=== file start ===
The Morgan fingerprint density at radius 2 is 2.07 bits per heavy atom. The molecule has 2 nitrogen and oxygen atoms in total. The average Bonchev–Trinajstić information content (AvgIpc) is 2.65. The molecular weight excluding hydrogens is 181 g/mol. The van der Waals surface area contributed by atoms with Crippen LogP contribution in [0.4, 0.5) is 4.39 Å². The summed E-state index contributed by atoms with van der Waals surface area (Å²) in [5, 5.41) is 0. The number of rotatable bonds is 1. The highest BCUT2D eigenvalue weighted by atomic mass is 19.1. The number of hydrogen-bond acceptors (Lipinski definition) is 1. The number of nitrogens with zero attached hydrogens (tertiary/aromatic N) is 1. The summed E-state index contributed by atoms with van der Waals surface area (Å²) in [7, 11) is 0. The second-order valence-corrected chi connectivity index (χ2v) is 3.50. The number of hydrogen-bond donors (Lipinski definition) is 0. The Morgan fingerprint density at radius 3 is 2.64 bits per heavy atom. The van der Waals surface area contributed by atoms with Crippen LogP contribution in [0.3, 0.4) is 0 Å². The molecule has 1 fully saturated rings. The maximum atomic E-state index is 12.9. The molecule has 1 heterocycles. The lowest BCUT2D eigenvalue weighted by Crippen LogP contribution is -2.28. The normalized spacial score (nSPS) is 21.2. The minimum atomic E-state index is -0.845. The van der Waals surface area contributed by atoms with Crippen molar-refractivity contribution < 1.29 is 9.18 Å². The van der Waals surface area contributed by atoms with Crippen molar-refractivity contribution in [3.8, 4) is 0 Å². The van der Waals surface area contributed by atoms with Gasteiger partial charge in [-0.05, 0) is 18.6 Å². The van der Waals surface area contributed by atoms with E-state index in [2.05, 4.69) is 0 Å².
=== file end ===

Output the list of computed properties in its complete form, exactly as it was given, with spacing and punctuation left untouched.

The Morgan fingerprint density at radius 2 is 2.07 bits per heavy atom. The molecule has 2 nitrogen and oxygen atoms in total. The average Bonchev–Trinajstić information content (AvgIpc) is 2.65. The molecular weight excluding hydrogens is 181 g/mol. The van der Waals surface area contributed by atoms with Crippen LogP contribution in [0.4, 0.5) is 4.39 Å². The summed E-state index contributed by atoms with van der Waals surface area (Å²) in [5, 5.41) is 0. The number of rotatable bonds is 1. The highest BCUT2D eigenvalue weighted by atomic mass is 19.1. The number of hydrogen-bond acceptors (Lipinski definition) is 1. The number of nitrogens with zero attached hydrogens (tertiary/aromatic N) is 1. The summed E-state index contributed by atoms with van der Waals surface area (Å²) in [7, 11) is 0. The second-order valence-corrected chi connectivity index (χ2v) is 3.50. The number of hydrogen-bond donors (Lipinski definition) is 0. The Morgan fingerprint density at radius 3 is 2.64 bits per heavy atom. The van der Waals surface area contributed by atoms with Crippen LogP contribution in [0.3, 0.4) is 0 Å². The molecule has 1 fully saturated rings. The maximum atomic E-state index is 12.9. The molecule has 1 heterocycles. The lowest BCUT2D eigenvalue weighted by Crippen LogP contribution is -2.28. The normalized spacial score (nSPS) is 21.2. The minimum atomic E-state index is -0.845. The van der Waals surface area contributed by atoms with Crippen molar-refractivity contribution < 1.29 is 9.18 Å². The van der Waals surface area contributed by atoms with Crippen molar-refractivity contribution in [3.8, 4) is 0 Å². The van der Waals surface area contributed by atoms with Gasteiger partial charge in [-0.05, 0) is 18.6 Å². The van der Waals surface area contributed by atoms with E-state index in [2.05, 4.69) is 0 Å².